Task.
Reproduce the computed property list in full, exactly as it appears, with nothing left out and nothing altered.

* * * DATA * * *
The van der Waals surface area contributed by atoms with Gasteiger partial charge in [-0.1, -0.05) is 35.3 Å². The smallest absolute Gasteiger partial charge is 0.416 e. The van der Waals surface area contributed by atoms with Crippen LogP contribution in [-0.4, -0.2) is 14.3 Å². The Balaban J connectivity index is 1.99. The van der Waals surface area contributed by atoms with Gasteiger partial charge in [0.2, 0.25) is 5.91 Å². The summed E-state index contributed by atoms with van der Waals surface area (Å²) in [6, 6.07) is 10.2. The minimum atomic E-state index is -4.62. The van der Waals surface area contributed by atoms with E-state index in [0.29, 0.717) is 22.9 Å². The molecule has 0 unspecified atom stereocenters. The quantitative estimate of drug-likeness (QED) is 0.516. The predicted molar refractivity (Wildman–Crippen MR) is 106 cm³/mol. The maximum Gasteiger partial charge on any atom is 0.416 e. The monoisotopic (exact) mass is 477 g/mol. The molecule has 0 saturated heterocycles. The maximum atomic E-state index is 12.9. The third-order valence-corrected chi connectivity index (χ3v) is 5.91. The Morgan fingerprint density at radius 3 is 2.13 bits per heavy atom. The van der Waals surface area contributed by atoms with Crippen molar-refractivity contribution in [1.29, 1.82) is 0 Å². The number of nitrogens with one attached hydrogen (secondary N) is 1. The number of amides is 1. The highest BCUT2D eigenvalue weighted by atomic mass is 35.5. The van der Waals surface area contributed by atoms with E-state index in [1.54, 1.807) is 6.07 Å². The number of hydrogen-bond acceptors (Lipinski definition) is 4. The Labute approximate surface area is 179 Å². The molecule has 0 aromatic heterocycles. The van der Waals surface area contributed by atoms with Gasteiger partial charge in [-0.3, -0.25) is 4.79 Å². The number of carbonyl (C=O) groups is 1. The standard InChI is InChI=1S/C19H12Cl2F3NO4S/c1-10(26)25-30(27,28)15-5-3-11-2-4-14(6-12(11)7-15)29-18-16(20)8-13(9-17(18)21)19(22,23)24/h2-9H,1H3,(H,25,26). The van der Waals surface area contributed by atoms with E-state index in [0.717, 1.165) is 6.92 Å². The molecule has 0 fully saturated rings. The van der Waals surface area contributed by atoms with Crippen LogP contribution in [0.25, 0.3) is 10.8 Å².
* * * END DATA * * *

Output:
The van der Waals surface area contributed by atoms with Gasteiger partial charge in [-0.1, -0.05) is 35.3 Å². The smallest absolute Gasteiger partial charge is 0.416 e. The van der Waals surface area contributed by atoms with Crippen LogP contribution in [-0.4, -0.2) is 14.3 Å². The Balaban J connectivity index is 1.99. The van der Waals surface area contributed by atoms with Gasteiger partial charge in [0.2, 0.25) is 5.91 Å². The summed E-state index contributed by atoms with van der Waals surface area (Å²) in [6, 6.07) is 10.2. The minimum atomic E-state index is -4.62. The van der Waals surface area contributed by atoms with E-state index in [0.29, 0.717) is 22.9 Å². The molecule has 0 unspecified atom stereocenters. The quantitative estimate of drug-likeness (QED) is 0.516. The predicted molar refractivity (Wildman–Crippen MR) is 106 cm³/mol. The maximum Gasteiger partial charge on any atom is 0.416 e. The monoisotopic (exact) mass is 477 g/mol. The molecule has 0 saturated heterocycles. The maximum atomic E-state index is 12.9. The third-order valence-corrected chi connectivity index (χ3v) is 5.91. The Morgan fingerprint density at radius 3 is 2.13 bits per heavy atom. The van der Waals surface area contributed by atoms with Crippen molar-refractivity contribution in [1.29, 1.82) is 0 Å². The number of nitrogens with one attached hydrogen (secondary N) is 1. The number of amides is 1. The highest BCUT2D eigenvalue weighted by atomic mass is 35.5. The van der Waals surface area contributed by atoms with E-state index in [1.54, 1.807) is 6.07 Å². The number of hydrogen-bond acceptors (Lipinski definition) is 4. The Labute approximate surface area is 179 Å². The molecule has 0 aromatic heterocycles. The van der Waals surface area contributed by atoms with Gasteiger partial charge in [-0.3, -0.25) is 4.79 Å². The number of carbonyl (C=O) groups is 1. The standard InChI is InChI=1S/C19H12Cl2F3NO4S/c1-10(26)25-30(27,28)15-5-3-11-2-4-14(6-12(11)7-15)29-18-16(20)8-13(9-17(18)21)19(22,23)24/h2-9H,1H3,(H,25,26). The van der Waals surface area contributed by atoms with E-state index in [0.717, 1.165) is 6.92 Å². The molecule has 0 fully saturated rings. The van der Waals surface area contributed by atoms with Crippen LogP contribution in [0.25, 0.3) is 10.8 Å².